On Wednesday, for the second time, defense attorneys for former Georgia State Trooper AJ Scott motioned for a mistrial. Scott faces numerous charges including 2 counts of vehicular homicide after the patrol vehicle he was driving collided with a car in 2015. Two teenage girls died and two teenage boys were injured in the crash. Scotts attorney, Mac Pilgrim, on Wednesday, called for a mistrial again, arguing that the state possessed evidence that they did not disclose to the defense before trial.
This new evidence is based on a theory from GSP investigators that Kylie Lindsey could have been in the lap of the front seat occupant or between the front passenger and the driver instead of the back seat, as was previously thought. The theory was derived by GSP investigators Chad Barrow and Brandon Stone. During sworn testimony in the mistrial hearing, both said they believed there is evidence that Lindsey was ejected from the vehicle through the front passenger window, indicating that she could have been in the front of the car. Stone also said dash cam footage from Scotts car was slowed and lightened showing a blonde head in the front of the car before impact. Miss Lindsey was the only passenger with blonde hair.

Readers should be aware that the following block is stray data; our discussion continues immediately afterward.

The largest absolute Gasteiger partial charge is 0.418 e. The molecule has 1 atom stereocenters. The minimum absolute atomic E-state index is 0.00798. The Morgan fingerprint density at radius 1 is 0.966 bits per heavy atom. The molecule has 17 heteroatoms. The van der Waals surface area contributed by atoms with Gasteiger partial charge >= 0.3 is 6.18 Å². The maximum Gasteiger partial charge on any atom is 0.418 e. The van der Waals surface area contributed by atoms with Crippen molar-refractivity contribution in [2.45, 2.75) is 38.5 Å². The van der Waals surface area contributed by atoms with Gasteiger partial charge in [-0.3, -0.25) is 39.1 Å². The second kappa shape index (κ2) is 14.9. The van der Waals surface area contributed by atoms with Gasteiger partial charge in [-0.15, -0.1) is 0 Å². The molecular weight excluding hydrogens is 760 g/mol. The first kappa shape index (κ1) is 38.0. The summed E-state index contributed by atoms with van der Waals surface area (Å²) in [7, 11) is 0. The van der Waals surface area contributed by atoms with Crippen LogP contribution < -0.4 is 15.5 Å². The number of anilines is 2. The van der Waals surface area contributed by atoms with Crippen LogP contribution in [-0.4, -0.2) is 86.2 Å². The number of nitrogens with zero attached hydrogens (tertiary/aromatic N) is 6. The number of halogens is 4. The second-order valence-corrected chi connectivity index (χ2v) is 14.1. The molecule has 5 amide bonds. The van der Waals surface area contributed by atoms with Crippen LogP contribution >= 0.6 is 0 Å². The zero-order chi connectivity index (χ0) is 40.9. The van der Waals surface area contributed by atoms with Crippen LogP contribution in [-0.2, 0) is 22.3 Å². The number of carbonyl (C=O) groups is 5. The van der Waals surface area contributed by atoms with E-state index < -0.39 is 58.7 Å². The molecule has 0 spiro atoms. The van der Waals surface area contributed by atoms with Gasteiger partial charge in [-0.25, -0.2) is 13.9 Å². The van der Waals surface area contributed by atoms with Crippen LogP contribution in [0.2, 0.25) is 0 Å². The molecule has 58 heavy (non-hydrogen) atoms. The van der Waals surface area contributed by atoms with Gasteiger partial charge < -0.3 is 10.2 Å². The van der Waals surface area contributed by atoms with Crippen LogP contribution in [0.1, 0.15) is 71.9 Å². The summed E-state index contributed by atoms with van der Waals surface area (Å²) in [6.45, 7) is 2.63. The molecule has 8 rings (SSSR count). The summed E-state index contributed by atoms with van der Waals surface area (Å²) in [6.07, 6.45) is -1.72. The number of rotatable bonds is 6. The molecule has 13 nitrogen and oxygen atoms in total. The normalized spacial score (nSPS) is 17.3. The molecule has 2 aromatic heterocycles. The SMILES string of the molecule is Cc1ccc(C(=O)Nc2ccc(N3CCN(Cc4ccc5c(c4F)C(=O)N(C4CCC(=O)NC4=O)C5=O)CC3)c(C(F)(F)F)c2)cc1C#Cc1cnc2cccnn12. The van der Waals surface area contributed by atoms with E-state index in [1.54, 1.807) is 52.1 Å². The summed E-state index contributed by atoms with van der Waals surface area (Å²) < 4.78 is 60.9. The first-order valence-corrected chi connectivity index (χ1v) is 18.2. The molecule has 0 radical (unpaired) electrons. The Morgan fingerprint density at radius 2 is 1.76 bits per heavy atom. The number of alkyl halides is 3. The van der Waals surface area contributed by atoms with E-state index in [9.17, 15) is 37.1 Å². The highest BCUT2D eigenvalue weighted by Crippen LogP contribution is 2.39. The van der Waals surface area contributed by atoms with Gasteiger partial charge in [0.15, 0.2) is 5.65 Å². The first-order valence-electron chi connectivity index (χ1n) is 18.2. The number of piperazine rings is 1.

We were able to take the video to Southern Crescent Technical College and have the audio visual department enhance it by lightening it so you could see better. And to see if we could see, right before impact. who was sitting where, said Stone Right before impact you do see what appears to be a blonde head. Miss Lindsey was the only blonde in the car, everyone else had dark hair.
The defense argued that if Lindsey was in the front seat, she may have blocked the drivers view of the oncoming patrol car.
The DAs office was notified of this new evidence in March after pretrial motions. A disc of the video was given to the defense on May 5th. Defense attorneys alleged that they were told it was inconsequential, would not be used in court and was performed by GSP investigators without request from the DAs office. Prosecutors did not disclose Barrows and Stones theory of the young women in the front of the vehicle.
The Defense has argued for a mistrial due to a Brady violation, violation of discovery in the state of Georgia and proprietorial misconduct. They cite that this evidence could have had an impact on jury deliberations.
Assistant District Attorney Matthew Swope argued that the evidence is speculative and therefore not exculpatory, also saying that it would not change the outcome of the case. Specifically addressing the Brady violation, he said it did not meet the requirements of material and relevant for the case.
Chief Judge John Simpson will consider the motion for mistrial and is expected to rule on Friday at 1:00pm.